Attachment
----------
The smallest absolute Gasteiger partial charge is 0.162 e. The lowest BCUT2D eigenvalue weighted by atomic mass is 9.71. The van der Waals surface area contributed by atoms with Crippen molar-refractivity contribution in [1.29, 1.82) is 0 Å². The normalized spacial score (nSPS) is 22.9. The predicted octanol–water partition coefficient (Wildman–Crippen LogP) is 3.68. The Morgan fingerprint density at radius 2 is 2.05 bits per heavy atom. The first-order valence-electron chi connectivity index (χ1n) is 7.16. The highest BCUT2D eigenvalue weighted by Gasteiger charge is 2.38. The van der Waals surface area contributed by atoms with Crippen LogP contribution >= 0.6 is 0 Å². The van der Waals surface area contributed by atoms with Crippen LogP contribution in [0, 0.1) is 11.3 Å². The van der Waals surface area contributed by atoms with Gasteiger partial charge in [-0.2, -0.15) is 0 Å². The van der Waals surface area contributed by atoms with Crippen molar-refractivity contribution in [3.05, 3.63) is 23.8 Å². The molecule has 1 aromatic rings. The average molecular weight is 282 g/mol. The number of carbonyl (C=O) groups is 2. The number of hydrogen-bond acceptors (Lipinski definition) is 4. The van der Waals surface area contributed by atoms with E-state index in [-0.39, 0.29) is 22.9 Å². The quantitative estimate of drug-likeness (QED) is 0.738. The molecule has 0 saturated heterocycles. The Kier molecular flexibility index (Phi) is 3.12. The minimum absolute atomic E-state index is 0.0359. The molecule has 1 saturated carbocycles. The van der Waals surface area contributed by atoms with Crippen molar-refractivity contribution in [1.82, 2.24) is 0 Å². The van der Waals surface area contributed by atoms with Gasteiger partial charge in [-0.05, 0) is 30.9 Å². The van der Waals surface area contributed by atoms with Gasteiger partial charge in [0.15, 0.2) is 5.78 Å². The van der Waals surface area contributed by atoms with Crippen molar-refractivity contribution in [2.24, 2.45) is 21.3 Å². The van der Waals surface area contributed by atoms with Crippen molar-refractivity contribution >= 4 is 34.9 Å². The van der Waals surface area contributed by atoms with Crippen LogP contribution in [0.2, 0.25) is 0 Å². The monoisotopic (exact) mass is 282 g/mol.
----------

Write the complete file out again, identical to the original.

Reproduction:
The smallest absolute Gasteiger partial charge is 0.162 e. The lowest BCUT2D eigenvalue weighted by atomic mass is 9.71. The van der Waals surface area contributed by atoms with Crippen molar-refractivity contribution in [1.29, 1.82) is 0 Å². The normalized spacial score (nSPS) is 22.9. The predicted octanol–water partition coefficient (Wildman–Crippen LogP) is 3.68. The Morgan fingerprint density at radius 2 is 2.05 bits per heavy atom. The first-order valence-electron chi connectivity index (χ1n) is 7.16. The highest BCUT2D eigenvalue weighted by Gasteiger charge is 2.38. The van der Waals surface area contributed by atoms with Crippen LogP contribution >= 0.6 is 0 Å². The van der Waals surface area contributed by atoms with Crippen LogP contribution in [0, 0.1) is 11.3 Å². The van der Waals surface area contributed by atoms with Gasteiger partial charge in [-0.2, -0.15) is 0 Å². The van der Waals surface area contributed by atoms with Crippen molar-refractivity contribution in [3.05, 3.63) is 23.8 Å². The molecule has 1 aromatic rings. The average molecular weight is 282 g/mol. The number of carbonyl (C=O) groups is 2. The number of hydrogen-bond acceptors (Lipinski definition) is 4. The van der Waals surface area contributed by atoms with E-state index in [-0.39, 0.29) is 22.9 Å². The quantitative estimate of drug-likeness (QED) is 0.738. The molecule has 0 saturated heterocycles. The Kier molecular flexibility index (Phi) is 3.12. The minimum absolute atomic E-state index is 0.0359. The molecule has 1 saturated carbocycles. The van der Waals surface area contributed by atoms with Crippen molar-refractivity contribution in [1.82, 2.24) is 0 Å². The van der Waals surface area contributed by atoms with Gasteiger partial charge in [-0.05, 0) is 30.9 Å². The van der Waals surface area contributed by atoms with Gasteiger partial charge in [0.15, 0.2) is 5.78 Å². The van der Waals surface area contributed by atoms with Crippen molar-refractivity contribution in [2.24, 2.45) is 21.3 Å². The van der Waals surface area contributed by atoms with Crippen molar-refractivity contribution >= 4 is 34.9 Å². The van der Waals surface area contributed by atoms with Crippen LogP contribution in [0.2, 0.25) is 0 Å². The monoisotopic (exact) mass is 282 g/mol.